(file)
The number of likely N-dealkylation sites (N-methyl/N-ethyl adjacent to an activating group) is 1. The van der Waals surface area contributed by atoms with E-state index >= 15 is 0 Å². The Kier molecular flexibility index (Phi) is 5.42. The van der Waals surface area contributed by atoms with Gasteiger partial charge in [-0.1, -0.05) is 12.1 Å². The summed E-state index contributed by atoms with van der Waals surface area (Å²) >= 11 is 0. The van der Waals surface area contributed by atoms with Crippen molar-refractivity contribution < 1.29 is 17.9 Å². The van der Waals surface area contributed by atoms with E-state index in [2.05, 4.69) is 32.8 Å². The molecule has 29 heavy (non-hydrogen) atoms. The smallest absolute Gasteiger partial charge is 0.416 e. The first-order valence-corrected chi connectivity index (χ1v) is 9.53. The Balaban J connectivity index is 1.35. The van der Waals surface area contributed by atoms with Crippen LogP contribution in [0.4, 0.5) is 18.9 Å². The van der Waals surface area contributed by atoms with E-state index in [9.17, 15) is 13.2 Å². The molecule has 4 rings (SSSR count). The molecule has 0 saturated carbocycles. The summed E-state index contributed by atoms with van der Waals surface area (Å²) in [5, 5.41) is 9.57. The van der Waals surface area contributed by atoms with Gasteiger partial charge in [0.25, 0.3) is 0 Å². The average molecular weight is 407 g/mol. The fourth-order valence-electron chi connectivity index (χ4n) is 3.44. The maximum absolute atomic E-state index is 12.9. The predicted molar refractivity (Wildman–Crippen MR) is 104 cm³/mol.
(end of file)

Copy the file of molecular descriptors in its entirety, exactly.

The number of likely N-dealkylation sites (N-methyl/N-ethyl adjacent to an activating group) is 1. The van der Waals surface area contributed by atoms with E-state index >= 15 is 0 Å². The Kier molecular flexibility index (Phi) is 5.42. The van der Waals surface area contributed by atoms with Gasteiger partial charge in [-0.1, -0.05) is 12.1 Å². The summed E-state index contributed by atoms with van der Waals surface area (Å²) >= 11 is 0. The van der Waals surface area contributed by atoms with Crippen molar-refractivity contribution < 1.29 is 17.9 Å². The van der Waals surface area contributed by atoms with E-state index in [2.05, 4.69) is 32.8 Å². The molecule has 29 heavy (non-hydrogen) atoms. The smallest absolute Gasteiger partial charge is 0.416 e. The first-order valence-corrected chi connectivity index (χ1v) is 9.53. The Balaban J connectivity index is 1.35. The van der Waals surface area contributed by atoms with Crippen LogP contribution in [0.4, 0.5) is 18.9 Å². The van der Waals surface area contributed by atoms with E-state index in [9.17, 15) is 13.2 Å². The molecule has 4 rings (SSSR count). The molecule has 0 saturated carbocycles. The summed E-state index contributed by atoms with van der Waals surface area (Å²) in [5, 5.41) is 9.57. The van der Waals surface area contributed by atoms with Gasteiger partial charge in [0.25, 0.3) is 0 Å². The average molecular weight is 407 g/mol. The fourth-order valence-electron chi connectivity index (χ4n) is 3.44. The maximum absolute atomic E-state index is 12.9. The predicted molar refractivity (Wildman–Crippen MR) is 104 cm³/mol.